Suicide Club (Jisatsu Sākuru, 2001), sometimes translated as Suicide Circle, begins with 54 teenage schoolgirls in uniform collectively counting down from three before jumping to their deaths from a Shinjuku station platform in front of a rush hour train. The blood splatter that drenches screaming commuters establishes Suicide Club as a horror film willing to trade in camp humour. Directed and written by Sion Sono, Suicide Club combines horror, a detective investigation, and social commentary in a film that remains unresolved and opaque in its meanings.
The initial group suicide sparks a series of similar instances in Japan across the six days of the film’s plot. A group of students line-up and, holding hands, leap from the roof of a school building during their lunch break, while two nurses also jump from a hospital window. A sports bag containing sections of the victims’ skin stitched together is discovered on the Shinjuku train platform and the police begin to investigate whether the occurrences could be some form of organised murder. A hacker informs the police of a website that, through red and white circles, communicates the number of deaths before they happen, while coughing children phone the detectives with predictions about upcoming deaths. A subplot involves a sadistically violent glam-rock band who claim to be behind the phenomenon, while the music of a pop girl band variously named “Dessert/Desert/Dessart” features throughout the film, with lyrics hinting at possible explanations.
Suicide Club clearly flags Japan’s relatively high suicide rate, including among young people. Subsequent to the film’s release, intermittent concerns have been raised over suicide “clubs” and pacts established in online communities, resulting in group suicides (Harding 2004; Ozawa-de Silva 2008). A dominant theme of the film is emotional disconnection for contemporary individuals, from their families and from their authentic selves. Sono seems to satirise suicide as a fad, as well as pop culture that would present suicide as the solution to existential angst, while also presenting suicide as a rational response to cultural disconnection and as providing a form of interpersonal connection. Ultimately, Suicide Club leaves its mystery unresolved. This unknown parallels the generational divide which structures the film, where the adults investigating the deaths appear incapable of comprehending what might motivate groups of disaffected young people to vacate life and thus their transition into the adult world (Sélavy 2014). – Liam Grealy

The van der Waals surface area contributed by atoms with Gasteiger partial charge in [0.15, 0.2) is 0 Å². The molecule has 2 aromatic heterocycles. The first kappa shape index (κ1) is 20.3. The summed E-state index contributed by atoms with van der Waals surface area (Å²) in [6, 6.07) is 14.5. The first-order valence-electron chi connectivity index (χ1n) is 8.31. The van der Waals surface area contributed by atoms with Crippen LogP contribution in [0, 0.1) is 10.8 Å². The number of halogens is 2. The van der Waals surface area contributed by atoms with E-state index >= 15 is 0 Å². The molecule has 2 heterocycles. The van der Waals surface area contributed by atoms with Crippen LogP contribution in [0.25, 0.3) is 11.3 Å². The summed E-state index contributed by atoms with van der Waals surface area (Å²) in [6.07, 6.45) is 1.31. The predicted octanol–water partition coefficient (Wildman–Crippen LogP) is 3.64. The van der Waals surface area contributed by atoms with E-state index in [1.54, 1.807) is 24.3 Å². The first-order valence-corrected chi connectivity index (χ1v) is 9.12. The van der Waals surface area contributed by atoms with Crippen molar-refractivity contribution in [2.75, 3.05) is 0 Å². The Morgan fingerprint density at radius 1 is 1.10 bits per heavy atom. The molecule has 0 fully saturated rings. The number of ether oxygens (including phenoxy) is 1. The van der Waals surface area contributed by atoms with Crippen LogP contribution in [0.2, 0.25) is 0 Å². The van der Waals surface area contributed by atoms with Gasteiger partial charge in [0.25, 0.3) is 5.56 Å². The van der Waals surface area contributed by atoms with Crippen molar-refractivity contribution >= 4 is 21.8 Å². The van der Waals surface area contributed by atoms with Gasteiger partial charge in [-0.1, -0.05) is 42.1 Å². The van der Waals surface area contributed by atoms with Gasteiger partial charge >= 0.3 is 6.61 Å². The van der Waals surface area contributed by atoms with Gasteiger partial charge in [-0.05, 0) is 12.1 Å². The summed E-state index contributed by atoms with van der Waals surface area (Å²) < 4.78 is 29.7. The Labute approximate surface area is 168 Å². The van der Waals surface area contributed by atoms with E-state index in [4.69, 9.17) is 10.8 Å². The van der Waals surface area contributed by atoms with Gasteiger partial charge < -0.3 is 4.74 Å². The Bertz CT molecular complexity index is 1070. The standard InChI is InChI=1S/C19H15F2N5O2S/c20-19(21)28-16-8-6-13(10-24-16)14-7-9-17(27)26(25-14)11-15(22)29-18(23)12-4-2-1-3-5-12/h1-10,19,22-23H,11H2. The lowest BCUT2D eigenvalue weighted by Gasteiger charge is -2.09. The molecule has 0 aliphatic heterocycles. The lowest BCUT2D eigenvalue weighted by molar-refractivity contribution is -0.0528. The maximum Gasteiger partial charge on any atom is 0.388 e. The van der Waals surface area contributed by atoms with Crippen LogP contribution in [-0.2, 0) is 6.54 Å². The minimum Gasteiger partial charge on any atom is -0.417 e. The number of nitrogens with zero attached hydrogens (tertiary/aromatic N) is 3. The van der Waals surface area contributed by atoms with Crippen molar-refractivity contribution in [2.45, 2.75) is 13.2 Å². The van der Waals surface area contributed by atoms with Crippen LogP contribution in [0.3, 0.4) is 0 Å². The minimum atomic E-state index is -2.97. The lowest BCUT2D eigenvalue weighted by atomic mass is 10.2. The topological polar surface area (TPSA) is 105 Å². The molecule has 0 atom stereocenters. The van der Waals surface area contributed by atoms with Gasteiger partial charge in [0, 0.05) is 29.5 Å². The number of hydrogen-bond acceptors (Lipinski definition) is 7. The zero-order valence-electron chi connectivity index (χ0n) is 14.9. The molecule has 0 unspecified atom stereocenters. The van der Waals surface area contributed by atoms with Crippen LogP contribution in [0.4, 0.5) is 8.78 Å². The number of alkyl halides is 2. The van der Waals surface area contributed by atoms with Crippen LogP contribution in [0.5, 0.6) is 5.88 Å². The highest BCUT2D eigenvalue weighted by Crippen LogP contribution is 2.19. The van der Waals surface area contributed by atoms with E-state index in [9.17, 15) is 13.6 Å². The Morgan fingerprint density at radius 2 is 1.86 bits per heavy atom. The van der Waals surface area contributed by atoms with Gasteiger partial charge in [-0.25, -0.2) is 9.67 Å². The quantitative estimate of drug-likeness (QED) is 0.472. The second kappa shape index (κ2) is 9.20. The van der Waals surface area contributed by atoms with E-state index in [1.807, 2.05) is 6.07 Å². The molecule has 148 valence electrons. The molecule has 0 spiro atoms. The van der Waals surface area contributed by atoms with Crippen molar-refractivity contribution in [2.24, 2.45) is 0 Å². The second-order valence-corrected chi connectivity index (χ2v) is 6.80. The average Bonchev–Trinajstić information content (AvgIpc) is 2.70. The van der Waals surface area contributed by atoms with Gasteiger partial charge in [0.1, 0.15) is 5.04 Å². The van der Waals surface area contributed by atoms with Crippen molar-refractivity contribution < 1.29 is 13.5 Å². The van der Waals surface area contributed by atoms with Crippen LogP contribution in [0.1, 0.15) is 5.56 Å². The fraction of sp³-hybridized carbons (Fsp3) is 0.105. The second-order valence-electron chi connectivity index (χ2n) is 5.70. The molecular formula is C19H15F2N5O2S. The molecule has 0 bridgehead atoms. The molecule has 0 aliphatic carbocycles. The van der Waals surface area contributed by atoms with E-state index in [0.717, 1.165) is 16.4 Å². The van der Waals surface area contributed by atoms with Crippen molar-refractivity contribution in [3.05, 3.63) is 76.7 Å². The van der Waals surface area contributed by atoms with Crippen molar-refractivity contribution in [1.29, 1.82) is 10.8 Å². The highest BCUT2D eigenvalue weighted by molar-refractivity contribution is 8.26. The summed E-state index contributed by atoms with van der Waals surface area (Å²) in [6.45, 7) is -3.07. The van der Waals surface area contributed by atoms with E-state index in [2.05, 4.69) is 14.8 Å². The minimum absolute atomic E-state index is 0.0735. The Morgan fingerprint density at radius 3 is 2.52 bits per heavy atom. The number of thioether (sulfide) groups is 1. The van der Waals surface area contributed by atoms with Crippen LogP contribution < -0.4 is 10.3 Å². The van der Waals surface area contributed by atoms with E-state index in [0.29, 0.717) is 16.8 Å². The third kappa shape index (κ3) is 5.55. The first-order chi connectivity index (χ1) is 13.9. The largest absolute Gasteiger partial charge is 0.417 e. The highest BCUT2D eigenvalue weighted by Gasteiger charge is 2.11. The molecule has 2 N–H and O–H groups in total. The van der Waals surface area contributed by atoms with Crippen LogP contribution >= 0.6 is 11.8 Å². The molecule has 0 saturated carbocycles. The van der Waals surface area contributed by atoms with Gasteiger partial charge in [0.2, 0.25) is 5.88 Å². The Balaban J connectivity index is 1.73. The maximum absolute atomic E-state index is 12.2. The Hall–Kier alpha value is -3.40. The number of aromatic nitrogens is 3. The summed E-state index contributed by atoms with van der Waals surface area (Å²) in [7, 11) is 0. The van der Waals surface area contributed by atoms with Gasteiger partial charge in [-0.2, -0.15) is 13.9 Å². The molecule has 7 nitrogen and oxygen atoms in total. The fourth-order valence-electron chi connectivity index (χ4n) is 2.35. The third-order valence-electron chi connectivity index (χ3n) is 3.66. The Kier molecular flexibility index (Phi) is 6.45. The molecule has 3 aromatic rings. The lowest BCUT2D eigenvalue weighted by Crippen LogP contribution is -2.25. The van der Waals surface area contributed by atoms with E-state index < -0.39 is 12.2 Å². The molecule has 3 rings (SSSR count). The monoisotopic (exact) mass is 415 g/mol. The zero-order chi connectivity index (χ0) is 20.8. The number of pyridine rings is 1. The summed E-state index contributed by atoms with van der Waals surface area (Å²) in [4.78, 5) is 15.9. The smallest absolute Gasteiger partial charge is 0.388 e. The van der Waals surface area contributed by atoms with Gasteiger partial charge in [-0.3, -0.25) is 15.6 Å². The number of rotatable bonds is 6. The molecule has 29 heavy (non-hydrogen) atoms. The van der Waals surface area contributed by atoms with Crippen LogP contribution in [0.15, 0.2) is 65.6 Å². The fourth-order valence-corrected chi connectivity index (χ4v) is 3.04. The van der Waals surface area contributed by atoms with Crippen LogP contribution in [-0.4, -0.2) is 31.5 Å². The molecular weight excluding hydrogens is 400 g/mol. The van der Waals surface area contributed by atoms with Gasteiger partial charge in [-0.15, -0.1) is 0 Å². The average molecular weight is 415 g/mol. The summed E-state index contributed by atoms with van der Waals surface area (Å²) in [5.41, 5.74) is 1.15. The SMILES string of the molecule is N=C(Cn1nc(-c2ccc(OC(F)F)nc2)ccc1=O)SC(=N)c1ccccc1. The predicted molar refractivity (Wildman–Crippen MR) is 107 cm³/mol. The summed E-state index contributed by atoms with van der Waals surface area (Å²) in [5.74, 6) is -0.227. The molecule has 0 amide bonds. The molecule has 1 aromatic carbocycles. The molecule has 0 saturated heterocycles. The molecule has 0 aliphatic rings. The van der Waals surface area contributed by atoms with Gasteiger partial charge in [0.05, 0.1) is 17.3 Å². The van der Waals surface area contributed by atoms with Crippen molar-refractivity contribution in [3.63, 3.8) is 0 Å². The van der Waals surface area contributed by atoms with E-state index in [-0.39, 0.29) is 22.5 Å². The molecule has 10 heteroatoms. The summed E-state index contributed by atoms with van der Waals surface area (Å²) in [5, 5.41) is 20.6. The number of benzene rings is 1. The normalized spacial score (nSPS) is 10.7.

– Harding, A. (2004). Japan’s Internet “suicide clubs”. BBC News. 7 December.
– Ozawa-de Silva, C. (2008). Too lonely to die alone: Internet suicide pacts and existential suffering in Japan. Culture, Medicine, and Psychiatry. 32(4): 516-551.
– Sélavy, V. (2014). Suicide Club. Electric Sheep Magazine. 11 May. http://www.electricsheepmagazine.co.uk/reviews/2011/05/24/suicide-club/